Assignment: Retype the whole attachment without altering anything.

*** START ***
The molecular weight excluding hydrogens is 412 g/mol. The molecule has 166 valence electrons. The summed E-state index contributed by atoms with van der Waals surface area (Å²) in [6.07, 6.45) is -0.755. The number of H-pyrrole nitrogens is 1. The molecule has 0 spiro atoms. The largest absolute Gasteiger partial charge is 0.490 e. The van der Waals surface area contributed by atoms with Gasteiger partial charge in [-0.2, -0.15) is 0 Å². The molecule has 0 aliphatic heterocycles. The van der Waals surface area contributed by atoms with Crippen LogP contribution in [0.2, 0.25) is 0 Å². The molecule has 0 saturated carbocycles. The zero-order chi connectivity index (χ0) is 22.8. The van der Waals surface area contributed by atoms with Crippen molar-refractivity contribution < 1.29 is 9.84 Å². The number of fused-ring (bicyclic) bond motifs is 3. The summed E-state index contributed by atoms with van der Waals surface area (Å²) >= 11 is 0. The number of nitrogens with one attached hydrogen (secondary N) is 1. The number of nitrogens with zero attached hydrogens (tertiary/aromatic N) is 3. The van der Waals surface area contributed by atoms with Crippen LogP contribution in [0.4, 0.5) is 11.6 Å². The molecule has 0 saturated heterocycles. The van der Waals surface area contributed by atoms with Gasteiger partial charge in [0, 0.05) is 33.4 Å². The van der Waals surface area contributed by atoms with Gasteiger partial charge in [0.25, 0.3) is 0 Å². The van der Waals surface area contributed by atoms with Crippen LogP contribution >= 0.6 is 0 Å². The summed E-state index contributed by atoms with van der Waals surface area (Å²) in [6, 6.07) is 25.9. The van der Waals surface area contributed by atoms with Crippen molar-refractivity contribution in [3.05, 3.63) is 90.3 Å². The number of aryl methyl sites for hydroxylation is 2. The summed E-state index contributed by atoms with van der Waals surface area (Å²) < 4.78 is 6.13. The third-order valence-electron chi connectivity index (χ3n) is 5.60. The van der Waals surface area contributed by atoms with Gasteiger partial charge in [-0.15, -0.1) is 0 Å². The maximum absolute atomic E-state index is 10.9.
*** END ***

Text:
The molecular weight excluding hydrogens is 412 g/mol. The molecule has 166 valence electrons. The summed E-state index contributed by atoms with van der Waals surface area (Å²) in [6.07, 6.45) is -0.755. The number of H-pyrrole nitrogens is 1. The molecule has 0 spiro atoms. The largest absolute Gasteiger partial charge is 0.490 e. The van der Waals surface area contributed by atoms with Gasteiger partial charge in [-0.2, -0.15) is 0 Å². The molecule has 0 aliphatic heterocycles. The van der Waals surface area contributed by atoms with Crippen LogP contribution in [0.2, 0.25) is 0 Å². The molecule has 0 saturated carbocycles. The zero-order chi connectivity index (χ0) is 22.8. The van der Waals surface area contributed by atoms with Crippen molar-refractivity contribution < 1.29 is 9.84 Å². The number of fused-ring (bicyclic) bond motifs is 3. The summed E-state index contributed by atoms with van der Waals surface area (Å²) >= 11 is 0. The number of nitrogens with one attached hydrogen (secondary N) is 1. The number of nitrogens with zero attached hydrogens (tertiary/aromatic N) is 3. The van der Waals surface area contributed by atoms with Crippen LogP contribution in [0.4, 0.5) is 11.6 Å². The molecule has 0 saturated heterocycles. The van der Waals surface area contributed by atoms with Gasteiger partial charge in [0, 0.05) is 33.4 Å². The van der Waals surface area contributed by atoms with Gasteiger partial charge in [0.25, 0.3) is 0 Å². The van der Waals surface area contributed by atoms with Crippen LogP contribution >= 0.6 is 0 Å². The summed E-state index contributed by atoms with van der Waals surface area (Å²) in [6, 6.07) is 25.9. The van der Waals surface area contributed by atoms with Crippen molar-refractivity contribution in [3.05, 3.63) is 90.3 Å². The number of aryl methyl sites for hydroxylation is 2. The summed E-state index contributed by atoms with van der Waals surface area (Å²) < 4.78 is 6.13. The third-order valence-electron chi connectivity index (χ3n) is 5.60. The van der Waals surface area contributed by atoms with Gasteiger partial charge in [-0.15, -0.1) is 0 Å². The maximum absolute atomic E-state index is 10.9.